Score another for the hacker community.
At the Pwn2Own contest at this week’s CanSecWest Applied Security conference in Vancouver, hackers have had their way with the Apple iPhone, Mac and Safari, as well as Mozilla Firefox and Microsoft Internet Explorer. The iPhone fell courtesy of Vincenzo Iozzo of Zynamics and independent security researcher Ralf-Philipp Weinmann, who developed an attack that bypassed the code signing and data execution prevention features that prevent arbitrary code from running. To this, they “chained existing code bits” (TXT file) in a technique known as return-into-libc or return-oriented-programming, according to Zynamics.
“A bug in Safari was exploited that extracted the SMS database from the phone and uploaded it to a server,” Zynamics CEO Halvar Flake explained in a blog post.
The Data Execution Prevention (DEP) and Address Space Layout Randomization (ASLR) protections in Windows 7 were circumvented by contestants as part of their efforts to exploit Firefox and Internet Explorer (IE) 8. The IE attack was the work of Dutch hacker Peter Vreugdenhil, who published a paper (PDF file) on his methods. The paper omits certain details of the attack.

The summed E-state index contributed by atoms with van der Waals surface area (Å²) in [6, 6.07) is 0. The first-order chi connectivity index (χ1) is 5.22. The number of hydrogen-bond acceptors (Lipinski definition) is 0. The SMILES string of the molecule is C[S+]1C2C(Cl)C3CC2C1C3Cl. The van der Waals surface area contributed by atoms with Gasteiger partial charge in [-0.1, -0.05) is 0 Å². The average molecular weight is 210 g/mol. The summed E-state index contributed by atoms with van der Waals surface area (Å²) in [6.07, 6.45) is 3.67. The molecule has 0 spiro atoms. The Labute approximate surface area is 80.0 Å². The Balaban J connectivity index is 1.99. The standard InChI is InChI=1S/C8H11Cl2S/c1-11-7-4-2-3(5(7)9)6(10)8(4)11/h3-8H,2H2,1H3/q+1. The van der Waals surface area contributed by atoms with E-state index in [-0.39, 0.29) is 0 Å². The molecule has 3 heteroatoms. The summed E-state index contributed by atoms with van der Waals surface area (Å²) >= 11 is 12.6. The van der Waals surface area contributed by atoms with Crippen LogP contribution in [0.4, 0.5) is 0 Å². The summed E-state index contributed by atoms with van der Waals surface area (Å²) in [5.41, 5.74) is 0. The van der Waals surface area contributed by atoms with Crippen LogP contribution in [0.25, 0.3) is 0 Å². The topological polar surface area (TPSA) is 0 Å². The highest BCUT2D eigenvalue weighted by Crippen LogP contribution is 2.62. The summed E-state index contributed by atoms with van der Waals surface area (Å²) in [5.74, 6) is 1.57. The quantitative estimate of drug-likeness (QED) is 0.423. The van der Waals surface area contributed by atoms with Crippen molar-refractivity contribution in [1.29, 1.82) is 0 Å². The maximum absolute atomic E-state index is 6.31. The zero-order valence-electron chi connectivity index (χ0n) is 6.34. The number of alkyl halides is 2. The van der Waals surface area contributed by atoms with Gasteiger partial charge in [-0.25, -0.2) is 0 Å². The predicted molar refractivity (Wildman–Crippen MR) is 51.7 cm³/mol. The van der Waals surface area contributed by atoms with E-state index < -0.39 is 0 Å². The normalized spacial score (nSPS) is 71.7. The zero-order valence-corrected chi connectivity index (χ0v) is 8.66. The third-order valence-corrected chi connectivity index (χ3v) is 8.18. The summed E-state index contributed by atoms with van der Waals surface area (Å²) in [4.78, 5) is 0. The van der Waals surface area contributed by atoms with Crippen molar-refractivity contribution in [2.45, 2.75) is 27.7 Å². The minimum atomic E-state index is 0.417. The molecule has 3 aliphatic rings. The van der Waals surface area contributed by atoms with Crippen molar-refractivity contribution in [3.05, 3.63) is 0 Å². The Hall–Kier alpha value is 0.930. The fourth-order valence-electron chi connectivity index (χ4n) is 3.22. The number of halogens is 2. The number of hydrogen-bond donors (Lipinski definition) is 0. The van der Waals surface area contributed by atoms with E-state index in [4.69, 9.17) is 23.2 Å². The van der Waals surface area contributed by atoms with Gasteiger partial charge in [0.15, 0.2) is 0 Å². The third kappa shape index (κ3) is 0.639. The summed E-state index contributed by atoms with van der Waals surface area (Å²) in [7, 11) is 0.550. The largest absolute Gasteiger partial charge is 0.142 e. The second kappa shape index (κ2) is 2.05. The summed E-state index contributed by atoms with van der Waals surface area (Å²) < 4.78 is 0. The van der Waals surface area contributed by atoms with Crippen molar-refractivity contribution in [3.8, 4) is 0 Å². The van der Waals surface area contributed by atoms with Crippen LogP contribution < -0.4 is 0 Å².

A researcher from U.K.-based MWR InfoSecurity going by the hacker-name “Nils” circumvented the ASLR and DEP features on Windows 7 and exploited a flaw in Firefox. In an interview here, he explained that part of the issue was Mozilla’s “implementation of the protection mechanisms themselves,” and that getting around Microsoft’s protections was the hardest part of the attack.
Well-known Mac security researcher Charlie Miller of Independent Security Evaluators once again took down the Mac OS X operating system, this time using a drive-by download attack on Safari 4 to get control of the computer.
According to contest rules, the details of the vulnerabilities must be disclosed to the affected vendors.